This is an updated version of a blog archives posting from April 2011.
Let’s go back in time to 1976, when city and county officials were working to provide a better level of emergency medical service to residents of Raleigh and its suburban areas outside the city limits. Funeral homes hadn’t transported patients for about a decade. Various private ambulance companies had come and gone. The current provider for Raleigh residents was Beacon Ambulance Service, operating under that name since 1969. They also answered calls in the county.
The Raleigh Fire Department rescue squad– now with two units, since 1975– also transported patients in a pinch and notably when Beacon units were unavailable. But neither fire nor ambulance personnel were providing much in the way of advanced first aid. The First Responder program was still a few years away, as well.
Outside of the city, there were community rescue squads operating in Apex, Cary, Wake Forest, Wendell, and Zebulon. Some of those had been around for over a decade; others were fairly new. Six Forks Rescue Squad started that year, in 1976. They were staffed with volunteer members.
Beacon had been receiving a subsidy from the county and had asked for an increase in 1975. That and other issues had both city and county officials considering their options for the best combination ambulance and medical service for Raleigh residents. Thus the proposed Rescue Medic program, a city-county initiative to add Emergency Medical Technician-staffed ambulances to the Raleigh Fire Department.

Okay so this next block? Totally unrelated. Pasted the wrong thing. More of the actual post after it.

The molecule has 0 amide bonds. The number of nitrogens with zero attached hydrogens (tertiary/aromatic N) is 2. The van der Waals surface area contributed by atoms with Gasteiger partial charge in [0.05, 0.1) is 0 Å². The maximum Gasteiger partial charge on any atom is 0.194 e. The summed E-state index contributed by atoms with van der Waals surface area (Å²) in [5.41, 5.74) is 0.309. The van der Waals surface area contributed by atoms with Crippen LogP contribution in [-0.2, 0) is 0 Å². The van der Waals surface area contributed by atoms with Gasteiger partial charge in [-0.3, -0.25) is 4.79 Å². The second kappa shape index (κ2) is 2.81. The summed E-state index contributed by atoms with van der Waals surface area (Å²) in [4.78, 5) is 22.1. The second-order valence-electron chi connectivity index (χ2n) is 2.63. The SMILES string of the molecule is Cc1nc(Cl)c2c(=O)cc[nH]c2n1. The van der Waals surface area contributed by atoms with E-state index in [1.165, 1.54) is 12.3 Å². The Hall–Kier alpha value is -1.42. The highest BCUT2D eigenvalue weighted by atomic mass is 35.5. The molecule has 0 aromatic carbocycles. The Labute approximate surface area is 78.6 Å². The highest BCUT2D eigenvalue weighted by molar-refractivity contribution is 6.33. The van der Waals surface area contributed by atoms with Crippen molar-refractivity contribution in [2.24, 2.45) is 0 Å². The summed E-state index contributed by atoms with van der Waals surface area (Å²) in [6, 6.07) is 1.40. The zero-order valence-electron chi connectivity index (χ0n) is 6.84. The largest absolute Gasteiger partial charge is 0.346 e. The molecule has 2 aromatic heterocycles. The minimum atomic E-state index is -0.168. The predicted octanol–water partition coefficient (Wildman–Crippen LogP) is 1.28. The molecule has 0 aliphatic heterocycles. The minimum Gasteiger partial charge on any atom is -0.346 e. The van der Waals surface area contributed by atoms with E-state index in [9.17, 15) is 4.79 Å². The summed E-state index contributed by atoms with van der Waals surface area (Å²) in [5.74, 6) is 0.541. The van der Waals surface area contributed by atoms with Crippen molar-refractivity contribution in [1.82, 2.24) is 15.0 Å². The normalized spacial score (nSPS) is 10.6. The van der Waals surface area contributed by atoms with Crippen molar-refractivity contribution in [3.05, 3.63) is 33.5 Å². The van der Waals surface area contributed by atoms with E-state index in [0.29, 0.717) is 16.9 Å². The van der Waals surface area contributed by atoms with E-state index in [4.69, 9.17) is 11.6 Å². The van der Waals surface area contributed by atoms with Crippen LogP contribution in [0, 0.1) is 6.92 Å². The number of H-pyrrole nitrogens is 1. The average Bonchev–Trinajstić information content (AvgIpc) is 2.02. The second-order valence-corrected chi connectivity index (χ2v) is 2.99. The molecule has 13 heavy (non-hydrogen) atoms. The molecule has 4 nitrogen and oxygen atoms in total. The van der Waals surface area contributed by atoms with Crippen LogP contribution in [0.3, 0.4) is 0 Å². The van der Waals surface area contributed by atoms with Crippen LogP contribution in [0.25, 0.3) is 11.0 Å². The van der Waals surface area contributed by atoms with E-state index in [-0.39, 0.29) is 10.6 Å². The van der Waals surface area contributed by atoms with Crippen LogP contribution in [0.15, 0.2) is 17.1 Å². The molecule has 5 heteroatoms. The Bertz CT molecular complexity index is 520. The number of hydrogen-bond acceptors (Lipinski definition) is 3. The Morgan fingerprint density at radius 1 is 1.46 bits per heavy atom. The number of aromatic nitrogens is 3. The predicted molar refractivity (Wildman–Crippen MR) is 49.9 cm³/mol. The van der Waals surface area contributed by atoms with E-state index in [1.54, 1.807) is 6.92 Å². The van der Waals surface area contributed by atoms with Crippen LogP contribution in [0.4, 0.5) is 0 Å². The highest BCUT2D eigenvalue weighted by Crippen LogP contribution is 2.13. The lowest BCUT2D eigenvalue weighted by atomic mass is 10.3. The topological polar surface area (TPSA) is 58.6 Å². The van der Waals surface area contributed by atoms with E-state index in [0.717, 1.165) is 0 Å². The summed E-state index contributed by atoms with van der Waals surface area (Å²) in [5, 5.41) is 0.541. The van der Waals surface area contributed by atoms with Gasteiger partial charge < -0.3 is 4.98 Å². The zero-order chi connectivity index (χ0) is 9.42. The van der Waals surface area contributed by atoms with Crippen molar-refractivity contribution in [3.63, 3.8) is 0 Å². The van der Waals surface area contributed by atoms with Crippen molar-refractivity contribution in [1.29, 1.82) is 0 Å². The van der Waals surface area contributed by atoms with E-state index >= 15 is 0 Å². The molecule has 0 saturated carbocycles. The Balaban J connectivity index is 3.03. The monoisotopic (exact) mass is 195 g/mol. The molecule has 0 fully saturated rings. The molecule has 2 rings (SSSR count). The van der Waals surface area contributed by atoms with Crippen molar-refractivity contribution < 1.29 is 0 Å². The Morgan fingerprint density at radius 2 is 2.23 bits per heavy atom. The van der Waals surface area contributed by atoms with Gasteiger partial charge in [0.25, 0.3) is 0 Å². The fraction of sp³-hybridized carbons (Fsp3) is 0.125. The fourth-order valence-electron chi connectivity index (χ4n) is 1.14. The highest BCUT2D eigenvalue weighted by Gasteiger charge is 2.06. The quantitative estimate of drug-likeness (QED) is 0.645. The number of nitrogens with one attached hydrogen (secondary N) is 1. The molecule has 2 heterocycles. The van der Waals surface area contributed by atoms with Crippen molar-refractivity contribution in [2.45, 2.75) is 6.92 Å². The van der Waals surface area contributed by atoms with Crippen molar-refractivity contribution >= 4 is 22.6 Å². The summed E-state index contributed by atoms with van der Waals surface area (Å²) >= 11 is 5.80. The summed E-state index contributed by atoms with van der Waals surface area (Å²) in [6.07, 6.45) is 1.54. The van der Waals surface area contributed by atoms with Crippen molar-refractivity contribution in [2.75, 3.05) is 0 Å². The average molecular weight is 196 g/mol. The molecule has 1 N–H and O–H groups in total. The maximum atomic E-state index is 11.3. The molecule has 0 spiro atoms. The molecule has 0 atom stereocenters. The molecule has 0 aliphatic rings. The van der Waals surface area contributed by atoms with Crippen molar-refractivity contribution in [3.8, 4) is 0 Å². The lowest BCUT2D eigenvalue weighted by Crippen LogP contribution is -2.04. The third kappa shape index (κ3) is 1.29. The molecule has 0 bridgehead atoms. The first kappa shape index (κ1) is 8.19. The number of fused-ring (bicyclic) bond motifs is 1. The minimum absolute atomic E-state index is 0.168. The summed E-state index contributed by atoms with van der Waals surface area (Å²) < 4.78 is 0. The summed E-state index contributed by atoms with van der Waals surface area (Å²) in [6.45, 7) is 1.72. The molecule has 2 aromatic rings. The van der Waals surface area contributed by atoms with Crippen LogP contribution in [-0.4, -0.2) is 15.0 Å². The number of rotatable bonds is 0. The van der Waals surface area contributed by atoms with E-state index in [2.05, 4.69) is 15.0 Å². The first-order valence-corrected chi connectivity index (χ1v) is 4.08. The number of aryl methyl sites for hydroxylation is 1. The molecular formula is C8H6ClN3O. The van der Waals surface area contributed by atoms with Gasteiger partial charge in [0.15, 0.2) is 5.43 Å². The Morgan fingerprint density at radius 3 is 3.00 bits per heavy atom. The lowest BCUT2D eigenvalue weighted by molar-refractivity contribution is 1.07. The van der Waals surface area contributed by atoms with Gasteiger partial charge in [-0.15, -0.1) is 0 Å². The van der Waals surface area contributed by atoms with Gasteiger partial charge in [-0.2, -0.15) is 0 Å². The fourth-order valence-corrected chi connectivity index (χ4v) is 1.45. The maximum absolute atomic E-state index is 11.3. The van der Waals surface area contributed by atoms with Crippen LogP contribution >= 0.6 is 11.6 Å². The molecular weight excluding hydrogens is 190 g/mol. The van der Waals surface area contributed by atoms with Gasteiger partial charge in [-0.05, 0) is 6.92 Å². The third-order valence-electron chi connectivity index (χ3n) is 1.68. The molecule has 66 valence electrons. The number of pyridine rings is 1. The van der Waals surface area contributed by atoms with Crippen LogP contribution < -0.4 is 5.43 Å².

It proposed creating four two-person medic units that would be housed at four fire stations: Station 1, Station 10, Station 6/14, and Station 4/15. The fire department’s two rescue squads would be housed at Station 2 and Station 9. And their response areas would include some territory outside the city limits.
The proposal was created for the Wake County Office of Emergency Management. Staffing, equipment, response projections, alternate models, it’s all here. The plan was not adopted, of course. The county instead created its own EMS agency that year.
Read the Rescue Medic proposal (PDF)
Read about the history of Raleigh’s rescue units (PDF)